(2) The material might not have been produced in the UK, but was created from irradiation in a nuclear reactor of some other nation. The released statement about the source of plutonium does not actually preclude this possibility. It simply says the plutonium was "provided" by the UK. My dictionary clearly distinguishes between material provided ("to give what is wanted or needed") from produced ("to bring into existence...by machine"). Examples of another sources would be the Canadian NRX and NRU reactors. If the plutonium originated outside the UK, it would contravene published assertions and possibly violate some publicly acknowledged governmental agreements or treaties.[6]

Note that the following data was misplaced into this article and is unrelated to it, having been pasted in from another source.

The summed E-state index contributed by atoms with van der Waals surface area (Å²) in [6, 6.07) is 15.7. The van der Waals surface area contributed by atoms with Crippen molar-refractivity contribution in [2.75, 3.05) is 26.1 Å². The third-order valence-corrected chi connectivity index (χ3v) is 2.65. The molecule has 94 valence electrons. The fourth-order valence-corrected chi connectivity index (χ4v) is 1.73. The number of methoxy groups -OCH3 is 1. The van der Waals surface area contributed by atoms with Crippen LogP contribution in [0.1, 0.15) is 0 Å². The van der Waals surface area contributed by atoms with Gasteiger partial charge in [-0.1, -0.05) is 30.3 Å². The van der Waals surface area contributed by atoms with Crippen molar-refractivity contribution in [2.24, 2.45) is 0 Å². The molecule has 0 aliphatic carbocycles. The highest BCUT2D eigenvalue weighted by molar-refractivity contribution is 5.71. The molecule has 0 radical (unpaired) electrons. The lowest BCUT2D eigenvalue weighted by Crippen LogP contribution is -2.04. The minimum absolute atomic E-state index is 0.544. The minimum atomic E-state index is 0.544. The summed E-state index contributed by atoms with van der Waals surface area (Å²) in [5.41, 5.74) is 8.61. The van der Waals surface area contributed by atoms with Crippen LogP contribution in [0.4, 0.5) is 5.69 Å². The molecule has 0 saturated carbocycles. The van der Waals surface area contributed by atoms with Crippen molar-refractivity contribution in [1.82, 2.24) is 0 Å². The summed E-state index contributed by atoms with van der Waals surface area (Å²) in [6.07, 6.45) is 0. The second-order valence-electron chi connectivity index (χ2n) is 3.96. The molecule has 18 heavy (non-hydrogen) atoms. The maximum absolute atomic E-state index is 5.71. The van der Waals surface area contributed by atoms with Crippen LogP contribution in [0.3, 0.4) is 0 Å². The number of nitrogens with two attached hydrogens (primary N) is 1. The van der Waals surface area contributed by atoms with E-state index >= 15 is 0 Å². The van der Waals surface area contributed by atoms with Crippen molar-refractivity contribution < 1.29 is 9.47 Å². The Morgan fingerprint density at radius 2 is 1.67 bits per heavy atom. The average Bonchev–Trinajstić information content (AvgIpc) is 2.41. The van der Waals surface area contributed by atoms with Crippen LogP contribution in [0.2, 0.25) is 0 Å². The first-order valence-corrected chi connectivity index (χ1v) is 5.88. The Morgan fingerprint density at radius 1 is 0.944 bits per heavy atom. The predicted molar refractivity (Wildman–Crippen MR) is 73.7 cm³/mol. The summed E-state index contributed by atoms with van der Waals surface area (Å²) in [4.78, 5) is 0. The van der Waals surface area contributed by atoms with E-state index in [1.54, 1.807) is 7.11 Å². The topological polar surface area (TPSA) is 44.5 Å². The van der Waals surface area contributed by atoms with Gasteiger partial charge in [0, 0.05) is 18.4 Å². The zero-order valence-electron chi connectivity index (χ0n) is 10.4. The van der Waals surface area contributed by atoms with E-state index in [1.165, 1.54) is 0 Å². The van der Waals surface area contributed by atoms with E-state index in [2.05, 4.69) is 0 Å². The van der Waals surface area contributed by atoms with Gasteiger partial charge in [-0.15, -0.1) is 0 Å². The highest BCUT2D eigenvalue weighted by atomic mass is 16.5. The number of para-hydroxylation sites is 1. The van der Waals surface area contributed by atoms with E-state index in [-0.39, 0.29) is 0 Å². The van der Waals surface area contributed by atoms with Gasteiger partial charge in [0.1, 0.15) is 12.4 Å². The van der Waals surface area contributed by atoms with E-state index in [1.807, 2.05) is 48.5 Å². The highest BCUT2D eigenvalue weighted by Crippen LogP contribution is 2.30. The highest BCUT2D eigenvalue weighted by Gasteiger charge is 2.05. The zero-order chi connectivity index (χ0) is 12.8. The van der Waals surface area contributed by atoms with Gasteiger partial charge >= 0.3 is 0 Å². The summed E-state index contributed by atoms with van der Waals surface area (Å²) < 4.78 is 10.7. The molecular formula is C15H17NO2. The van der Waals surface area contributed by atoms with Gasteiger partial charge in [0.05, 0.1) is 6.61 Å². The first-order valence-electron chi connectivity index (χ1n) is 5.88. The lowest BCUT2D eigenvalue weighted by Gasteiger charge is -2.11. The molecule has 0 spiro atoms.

(3) The materials might have been produced in a US civilian reactor, rather than a foreign military or dual-purpose reactor. Although the DOE press statement points toward the UK, it might have been produced in the United States. Such a ruse could have been accomplished by actual or virtual transfer of materials from the US to the UK. Large quantities of fissile materials were exchanged between the two countries under the Mutual Defense Agreement. Could some or all of the plutonium for the 1962 test have been diverted from a US reactor? If so, this might have been something to hide, although not prohibited by legislation until 1983. [7].